Still, Mack seems to be the only guy bothered by it all, but he’s new to the crew—recently moved from Chicago—and those big town ideals don’t always mesh well with Oslo values because there’s plenty he just doesn’t understand. Mack and the crew are pretty sure they know who or what is behind these deaths. They have theories. Could be Sheriff John. Could be the new med-tech giant MedSci. Could be Metro Area Vector Control itself—Mack and the crew do have the midnight task of disposing of these bodies.

Someday, they might put theory to action, but they are getting a pretty good paycheck for not doing much of anything. So, not a big deal, really.

Ditto above - Edelweiss-280 Steps available now!
Two years after they escaped the mainland with their lives and little else, save for well over a million dollars in the bank, Lars and Shaine has carved out a nicely spartan existence in Hawaii. Two years without pulling a trigger on another human being. Until Lars’s former employer calls about a job.

Enjoyed Canary last month - review copy via Net Galley!
Three generations - torn apart by one bullet.

Philadelphia 1965: Two street cops - one black, one white - are gunned down in a robbery gone wrong. The killer is never prosecuted. One of the fallen officers, Stanislaw Walczak, leaves behind a twelve-year-old boy, Jimmy...

Philadelphia 1995: Homicide detective Jim Walczak learns that his father's alleged killer, Terrill Lee Stanton, is out of prison. Walczak will be waiting, determined to squeeze the truth out of him - any way he can.

Philadelphia 2015: Jim Walczak's daughter Audrey, studying forensic science in grad school, reinvestigates her grandfather's murder for her dissertation. But the deeper Audrey digs, the more she realises: the man everyone thinks killed Walczak didn't do it...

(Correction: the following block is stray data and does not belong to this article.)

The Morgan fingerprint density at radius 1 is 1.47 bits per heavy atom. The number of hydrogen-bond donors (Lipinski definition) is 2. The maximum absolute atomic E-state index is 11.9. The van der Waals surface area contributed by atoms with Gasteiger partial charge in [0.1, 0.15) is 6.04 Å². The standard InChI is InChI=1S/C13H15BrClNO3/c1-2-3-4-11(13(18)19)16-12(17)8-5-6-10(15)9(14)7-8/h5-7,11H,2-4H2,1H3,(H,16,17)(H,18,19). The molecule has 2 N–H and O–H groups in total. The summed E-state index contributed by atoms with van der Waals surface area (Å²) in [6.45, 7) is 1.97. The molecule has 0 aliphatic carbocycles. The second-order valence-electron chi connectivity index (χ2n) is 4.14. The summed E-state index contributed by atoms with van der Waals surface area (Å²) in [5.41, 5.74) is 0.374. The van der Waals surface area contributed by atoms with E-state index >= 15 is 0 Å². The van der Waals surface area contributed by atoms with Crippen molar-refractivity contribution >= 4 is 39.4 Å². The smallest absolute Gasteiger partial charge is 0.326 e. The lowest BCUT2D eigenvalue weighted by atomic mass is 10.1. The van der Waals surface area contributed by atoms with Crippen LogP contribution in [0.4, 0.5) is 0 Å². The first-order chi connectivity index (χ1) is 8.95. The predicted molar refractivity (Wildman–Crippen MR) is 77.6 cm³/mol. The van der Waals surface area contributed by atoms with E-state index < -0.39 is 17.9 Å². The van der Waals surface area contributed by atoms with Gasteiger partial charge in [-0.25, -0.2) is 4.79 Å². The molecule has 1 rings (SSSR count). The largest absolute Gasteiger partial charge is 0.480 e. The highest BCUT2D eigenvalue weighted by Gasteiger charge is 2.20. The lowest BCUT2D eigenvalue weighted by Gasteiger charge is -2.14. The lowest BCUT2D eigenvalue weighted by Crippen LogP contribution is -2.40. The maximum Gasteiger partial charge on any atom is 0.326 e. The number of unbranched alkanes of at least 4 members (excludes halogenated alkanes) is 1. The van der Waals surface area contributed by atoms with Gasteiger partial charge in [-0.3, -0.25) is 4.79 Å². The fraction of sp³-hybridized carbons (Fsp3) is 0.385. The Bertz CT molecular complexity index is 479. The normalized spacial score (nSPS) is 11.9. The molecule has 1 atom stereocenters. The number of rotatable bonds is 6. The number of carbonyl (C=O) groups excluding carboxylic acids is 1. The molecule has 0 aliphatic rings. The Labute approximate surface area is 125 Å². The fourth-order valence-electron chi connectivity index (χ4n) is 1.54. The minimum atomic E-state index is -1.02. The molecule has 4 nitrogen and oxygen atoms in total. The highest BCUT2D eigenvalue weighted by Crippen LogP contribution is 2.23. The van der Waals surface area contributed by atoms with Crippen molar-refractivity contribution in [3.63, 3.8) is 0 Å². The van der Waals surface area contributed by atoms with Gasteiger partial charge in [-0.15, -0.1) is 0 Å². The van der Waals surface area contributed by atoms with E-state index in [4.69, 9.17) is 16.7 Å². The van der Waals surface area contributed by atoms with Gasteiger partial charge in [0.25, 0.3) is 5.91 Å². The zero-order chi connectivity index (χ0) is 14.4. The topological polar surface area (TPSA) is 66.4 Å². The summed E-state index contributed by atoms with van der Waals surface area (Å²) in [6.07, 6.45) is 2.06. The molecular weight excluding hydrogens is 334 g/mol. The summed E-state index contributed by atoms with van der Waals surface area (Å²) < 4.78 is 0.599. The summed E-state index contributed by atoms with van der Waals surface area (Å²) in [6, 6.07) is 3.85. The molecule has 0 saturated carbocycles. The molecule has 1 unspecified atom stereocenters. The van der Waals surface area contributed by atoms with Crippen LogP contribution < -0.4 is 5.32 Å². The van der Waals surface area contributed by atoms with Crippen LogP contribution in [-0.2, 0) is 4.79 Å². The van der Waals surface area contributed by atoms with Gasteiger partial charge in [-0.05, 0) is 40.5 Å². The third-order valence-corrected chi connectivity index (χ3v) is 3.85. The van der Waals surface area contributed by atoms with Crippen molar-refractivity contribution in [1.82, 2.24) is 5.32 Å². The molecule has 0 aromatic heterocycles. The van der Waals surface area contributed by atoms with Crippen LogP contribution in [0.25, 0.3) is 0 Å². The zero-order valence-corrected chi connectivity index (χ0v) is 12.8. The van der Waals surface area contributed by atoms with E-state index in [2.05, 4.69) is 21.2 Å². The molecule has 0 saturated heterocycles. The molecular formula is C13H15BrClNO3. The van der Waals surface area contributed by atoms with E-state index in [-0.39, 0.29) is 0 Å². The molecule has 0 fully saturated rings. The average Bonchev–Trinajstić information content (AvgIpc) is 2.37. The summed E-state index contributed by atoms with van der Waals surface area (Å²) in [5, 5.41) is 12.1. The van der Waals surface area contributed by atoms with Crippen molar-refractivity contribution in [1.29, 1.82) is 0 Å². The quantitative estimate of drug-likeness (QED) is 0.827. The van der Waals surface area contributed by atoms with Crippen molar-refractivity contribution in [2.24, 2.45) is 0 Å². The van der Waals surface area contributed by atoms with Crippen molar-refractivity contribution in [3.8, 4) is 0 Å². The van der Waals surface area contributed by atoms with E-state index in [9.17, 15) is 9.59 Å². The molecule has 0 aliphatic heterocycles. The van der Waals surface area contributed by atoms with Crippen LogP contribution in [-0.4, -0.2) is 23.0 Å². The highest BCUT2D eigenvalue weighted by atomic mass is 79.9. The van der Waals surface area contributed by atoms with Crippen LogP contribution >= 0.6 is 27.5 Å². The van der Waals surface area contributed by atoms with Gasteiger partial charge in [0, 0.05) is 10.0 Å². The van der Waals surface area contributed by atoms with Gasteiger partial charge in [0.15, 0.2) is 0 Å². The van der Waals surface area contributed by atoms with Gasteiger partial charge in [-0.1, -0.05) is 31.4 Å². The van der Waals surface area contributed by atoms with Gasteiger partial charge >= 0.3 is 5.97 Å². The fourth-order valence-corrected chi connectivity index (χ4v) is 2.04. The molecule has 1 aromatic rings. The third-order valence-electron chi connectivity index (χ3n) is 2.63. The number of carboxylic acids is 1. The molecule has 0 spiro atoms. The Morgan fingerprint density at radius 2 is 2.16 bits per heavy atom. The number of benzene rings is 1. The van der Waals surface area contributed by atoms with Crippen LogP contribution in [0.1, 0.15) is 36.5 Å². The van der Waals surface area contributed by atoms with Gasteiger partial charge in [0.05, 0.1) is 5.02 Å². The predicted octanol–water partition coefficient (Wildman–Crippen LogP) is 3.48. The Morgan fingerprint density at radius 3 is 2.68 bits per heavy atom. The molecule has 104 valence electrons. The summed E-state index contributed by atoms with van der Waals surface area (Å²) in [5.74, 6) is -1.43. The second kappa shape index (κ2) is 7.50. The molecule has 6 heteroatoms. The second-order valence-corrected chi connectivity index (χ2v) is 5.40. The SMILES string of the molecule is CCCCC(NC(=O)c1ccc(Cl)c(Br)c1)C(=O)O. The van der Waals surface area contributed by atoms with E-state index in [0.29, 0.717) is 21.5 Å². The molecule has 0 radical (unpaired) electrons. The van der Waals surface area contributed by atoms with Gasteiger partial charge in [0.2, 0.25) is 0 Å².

And when the truth comes out, the danger's only going to grow.
Book 1 or book 2 in the Lars and Shaine series - another 280 Steps-Edelweiss review copy! 
For the last seventeen years, Lars—a hitman for an East Coast crime family—has been on the hunt for Mitch the Snitch. Mitch, an accountant who turned on Lars’s employer, is living in witness protection and has been evading Lars for almost two decades.

In comes Trent, a young gun who has been sent to replace the aging gun for hire. With his old boss gone, Lars realizes he has lost the desire to kill his long-time target.

When things come to a head with Trent, Lars finds himself on the run with Mitch’s teenage daughter Shaine, trying to stay one step ahead of angry mobsters and the FBI, as they make their way from New Mexico to California.
Another one from 280 Steps and Edelweiss! Re-issued in digital, originally from 1954. 
He was just an ordinary guy one day — a man on the run the next! 

Henry Wilson is just an ordinary guy, living an ordinary life. One day, just like any other day, Henry's eating breakfast — prepared by his gorgeous wife — when a stranger rings the doorbell and Henry's world is thrown into chaos. 

He's beaten to a pulp, fired from his job, and finds himself plunged into an insomniac nightmare, pursued by the police — accused of killing a cop and beating his wife — on the one hand and by a half-crazy blind man who wants to kill him on the other. 

With a new introduction by Mike Dennis, author of the Key West Nocturnes Series. 

Bought for my wife for some holiday reading - she liked it, so I guess I'll give it a go at some point!